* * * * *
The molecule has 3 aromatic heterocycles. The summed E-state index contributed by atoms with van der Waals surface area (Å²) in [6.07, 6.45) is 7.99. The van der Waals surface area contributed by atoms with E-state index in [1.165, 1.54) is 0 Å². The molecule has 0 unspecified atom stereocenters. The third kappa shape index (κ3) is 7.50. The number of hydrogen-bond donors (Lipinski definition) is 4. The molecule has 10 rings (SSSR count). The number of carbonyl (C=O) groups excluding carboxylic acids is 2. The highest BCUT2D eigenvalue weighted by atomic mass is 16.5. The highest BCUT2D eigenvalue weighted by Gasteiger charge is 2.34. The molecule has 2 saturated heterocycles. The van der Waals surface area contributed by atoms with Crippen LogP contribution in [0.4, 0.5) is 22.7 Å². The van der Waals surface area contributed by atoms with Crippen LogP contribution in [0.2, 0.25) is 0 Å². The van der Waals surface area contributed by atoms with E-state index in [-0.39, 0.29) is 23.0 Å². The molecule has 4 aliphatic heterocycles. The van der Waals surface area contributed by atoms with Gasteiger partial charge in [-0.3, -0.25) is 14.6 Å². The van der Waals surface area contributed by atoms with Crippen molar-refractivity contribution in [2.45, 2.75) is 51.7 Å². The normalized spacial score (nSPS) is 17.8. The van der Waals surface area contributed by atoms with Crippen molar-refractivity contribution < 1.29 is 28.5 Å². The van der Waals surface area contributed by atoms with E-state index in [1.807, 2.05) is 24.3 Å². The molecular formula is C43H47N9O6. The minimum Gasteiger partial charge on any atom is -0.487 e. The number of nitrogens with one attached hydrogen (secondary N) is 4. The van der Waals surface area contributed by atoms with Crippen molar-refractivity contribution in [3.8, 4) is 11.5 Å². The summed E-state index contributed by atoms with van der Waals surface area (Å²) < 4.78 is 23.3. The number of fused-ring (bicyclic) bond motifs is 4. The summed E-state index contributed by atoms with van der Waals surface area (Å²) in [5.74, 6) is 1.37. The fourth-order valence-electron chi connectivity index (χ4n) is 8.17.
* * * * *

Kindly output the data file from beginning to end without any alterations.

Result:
The molecule has 3 aromatic heterocycles. The summed E-state index contributed by atoms with van der Waals surface area (Å²) in [6.07, 6.45) is 7.99. The van der Waals surface area contributed by atoms with E-state index in [1.165, 1.54) is 0 Å². The molecule has 0 unspecified atom stereocenters. The third kappa shape index (κ3) is 7.50. The number of hydrogen-bond donors (Lipinski definition) is 4. The molecule has 10 rings (SSSR count). The number of carbonyl (C=O) groups excluding carboxylic acids is 2. The highest BCUT2D eigenvalue weighted by atomic mass is 16.5. The highest BCUT2D eigenvalue weighted by Gasteiger charge is 2.34. The molecule has 2 saturated heterocycles. The van der Waals surface area contributed by atoms with Crippen LogP contribution in [0.4, 0.5) is 22.7 Å². The van der Waals surface area contributed by atoms with Crippen LogP contribution in [0.2, 0.25) is 0 Å². The van der Waals surface area contributed by atoms with E-state index in [-0.39, 0.29) is 23.0 Å². The molecule has 4 aliphatic heterocycles. The van der Waals surface area contributed by atoms with Gasteiger partial charge in [-0.3, -0.25) is 14.6 Å². The van der Waals surface area contributed by atoms with Crippen molar-refractivity contribution in [2.45, 2.75) is 51.7 Å². The normalized spacial score (nSPS) is 17.8. The van der Waals surface area contributed by atoms with Crippen molar-refractivity contribution < 1.29 is 28.5 Å². The van der Waals surface area contributed by atoms with E-state index in [1.807, 2.05) is 24.3 Å². The molecular formula is C43H47N9O6. The minimum Gasteiger partial charge on any atom is -0.487 e. The number of nitrogens with one attached hydrogen (secondary N) is 4. The van der Waals surface area contributed by atoms with Crippen molar-refractivity contribution in [3.8, 4) is 11.5 Å². The summed E-state index contributed by atoms with van der Waals surface area (Å²) < 4.78 is 23.3. The number of fused-ring (bicyclic) bond motifs is 4. The summed E-state index contributed by atoms with van der Waals surface area (Å²) in [5.74, 6) is 1.37. The fourth-order valence-electron chi connectivity index (χ4n) is 8.17.